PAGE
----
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Are prenups legally valid in the UK?

When you marry, your assets become 'matrimonial assets' and unless specifically protected, can be considered for division as part of divorce proceedings. The main purpose of a Prenuptial agreement is to limit potential claims on the assets of one of the parties to the marriage, thereby avoiding costly litigation.

At present, prenuptial agreements are not legally binding in England and Wales, however, courts may take them into consideration, as long as certain safeguards are met.

In Scotland, prenuptial agreements are regarded as legally binding provided that they are fair and reasonable at the time they are entered into.

What safeguards need to be met?

In England and Wales, the following safeguards need to be met for a prenuptial agreement to be considered by the courts:

  • The prenuptial agreement was made at least 28 days before marriage.

  • Each party received legal advice about the prenuptial agreement from the outset. You can use Rocket Lawyer’s independent legal advice service for prenuptial agreements to meet this requirement.

  • Each party made full and frank disclosure to the other of their financial wealth - no assets were hidden.

  • Neither party was under pressure or duress to sign the agreement against their will.

  • There have been no significant changes rendering the prenuptial agreement inappropriate (eg the birth of any children, disability or loss of employment).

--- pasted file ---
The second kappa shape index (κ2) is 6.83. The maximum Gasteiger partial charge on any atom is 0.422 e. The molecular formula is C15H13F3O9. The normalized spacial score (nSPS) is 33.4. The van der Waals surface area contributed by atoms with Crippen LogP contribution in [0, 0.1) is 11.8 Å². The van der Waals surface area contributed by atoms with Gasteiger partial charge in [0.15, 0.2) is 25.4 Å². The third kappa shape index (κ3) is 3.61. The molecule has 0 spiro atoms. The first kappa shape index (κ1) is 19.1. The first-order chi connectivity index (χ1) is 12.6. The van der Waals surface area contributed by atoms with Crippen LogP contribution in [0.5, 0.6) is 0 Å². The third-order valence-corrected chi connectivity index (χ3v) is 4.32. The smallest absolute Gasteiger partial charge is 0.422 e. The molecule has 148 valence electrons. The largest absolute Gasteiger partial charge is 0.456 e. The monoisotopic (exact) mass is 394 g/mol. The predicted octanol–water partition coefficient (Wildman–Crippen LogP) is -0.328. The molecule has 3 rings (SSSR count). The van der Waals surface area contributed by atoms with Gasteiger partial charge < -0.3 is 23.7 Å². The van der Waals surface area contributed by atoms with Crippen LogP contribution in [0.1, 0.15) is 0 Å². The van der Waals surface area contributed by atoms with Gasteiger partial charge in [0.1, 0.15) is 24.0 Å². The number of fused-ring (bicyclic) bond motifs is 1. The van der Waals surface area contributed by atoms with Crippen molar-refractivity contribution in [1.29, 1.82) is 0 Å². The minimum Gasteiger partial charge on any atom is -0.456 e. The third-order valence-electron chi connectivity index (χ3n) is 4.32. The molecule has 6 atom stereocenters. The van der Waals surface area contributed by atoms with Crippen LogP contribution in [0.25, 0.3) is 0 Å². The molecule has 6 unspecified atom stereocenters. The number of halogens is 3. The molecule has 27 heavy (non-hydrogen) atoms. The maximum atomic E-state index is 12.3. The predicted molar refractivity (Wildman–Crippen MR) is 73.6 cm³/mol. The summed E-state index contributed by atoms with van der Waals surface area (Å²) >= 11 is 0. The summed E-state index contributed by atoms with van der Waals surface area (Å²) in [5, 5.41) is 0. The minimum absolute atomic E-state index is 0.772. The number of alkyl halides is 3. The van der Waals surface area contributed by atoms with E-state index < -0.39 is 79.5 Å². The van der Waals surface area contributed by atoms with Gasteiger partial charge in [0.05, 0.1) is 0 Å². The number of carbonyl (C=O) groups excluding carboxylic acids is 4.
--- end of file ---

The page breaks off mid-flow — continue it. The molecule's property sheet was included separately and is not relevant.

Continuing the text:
• The prenuptial agreement is fair and realistic. If the division of assets is weighted too heavily in the favour of one party, it may be judged to be unfair by the courts.

  • The prenuptial agreement is reviewed and amended during the course of the marriage, particularly when children are born. This reduces the likelihood of the agreement not being enforced, due to the length of time elapsed since it was first made.

In Scotland, the following safeguards need to be met to show that the prenuptial agreement is fair and reasonable:

  • Each party must have had sufficient time to fully consider and understand the terms of the prenuptial agreement before entering into it.

  • Each party must have been aware of all information necessary to allow them to fully consider and understand the terms of the prenuptial agreement.

  • Each party must have received separate and independent legal advice.

  • Neither party was under pressure or duress to sign the agreement against their will.

  • The prenuptial agreement must either be made well in advance of the wedding or, where the prenuptial agreement was entered into shortly before the wedding, discussions regarding the prenuptial agreement must have been ongoing for a reasonable period prior to the wedding.

The prenuptial agreement is unlikely to be upheld by the courts if these safeguards are not met.

Habitual residence and domicile

Prenuptial agreements should set out where each person is habitually resident and domiciled.

Habitual residence

Somebody’s habitual residence is the country where they live regularly. Examples of a habitual residence include: